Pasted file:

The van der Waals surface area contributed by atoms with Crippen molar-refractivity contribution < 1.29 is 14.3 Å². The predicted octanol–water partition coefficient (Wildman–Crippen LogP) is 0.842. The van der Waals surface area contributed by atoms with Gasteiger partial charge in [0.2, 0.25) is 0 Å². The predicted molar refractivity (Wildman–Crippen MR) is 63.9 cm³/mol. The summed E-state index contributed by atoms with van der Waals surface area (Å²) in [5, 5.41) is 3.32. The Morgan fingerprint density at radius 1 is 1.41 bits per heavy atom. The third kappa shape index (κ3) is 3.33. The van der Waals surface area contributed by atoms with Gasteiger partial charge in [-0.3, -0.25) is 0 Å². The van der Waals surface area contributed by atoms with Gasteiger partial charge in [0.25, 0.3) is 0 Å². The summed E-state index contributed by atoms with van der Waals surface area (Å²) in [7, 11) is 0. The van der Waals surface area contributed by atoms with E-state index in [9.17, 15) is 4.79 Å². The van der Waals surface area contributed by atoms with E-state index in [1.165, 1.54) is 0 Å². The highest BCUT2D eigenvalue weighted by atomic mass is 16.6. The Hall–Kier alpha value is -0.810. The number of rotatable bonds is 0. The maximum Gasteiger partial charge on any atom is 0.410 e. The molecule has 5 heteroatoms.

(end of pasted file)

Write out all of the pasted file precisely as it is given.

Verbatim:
The van der Waals surface area contributed by atoms with Crippen molar-refractivity contribution < 1.29 is 14.3 Å². The predicted octanol–water partition coefficient (Wildman–Crippen LogP) is 0.842. The van der Waals surface area contributed by atoms with Gasteiger partial charge in [0.2, 0.25) is 0 Å². The predicted molar refractivity (Wildman–Crippen MR) is 63.9 cm³/mol. The summed E-state index contributed by atoms with van der Waals surface area (Å²) in [5, 5.41) is 3.32. The Morgan fingerprint density at radius 1 is 1.41 bits per heavy atom. The third kappa shape index (κ3) is 3.33. The van der Waals surface area contributed by atoms with Gasteiger partial charge in [-0.3, -0.25) is 0 Å². The van der Waals surface area contributed by atoms with Gasteiger partial charge in [0.25, 0.3) is 0 Å². The summed E-state index contributed by atoms with van der Waals surface area (Å²) in [7, 11) is 0. The van der Waals surface area contributed by atoms with E-state index in [9.17, 15) is 4.79 Å². The van der Waals surface area contributed by atoms with E-state index in [1.165, 1.54) is 0 Å². The highest BCUT2D eigenvalue weighted by atomic mass is 16.6. The Hall–Kier alpha value is -0.810. The number of rotatable bonds is 0. The maximum Gasteiger partial charge on any atom is 0.410 e. The molecule has 5 heteroatoms.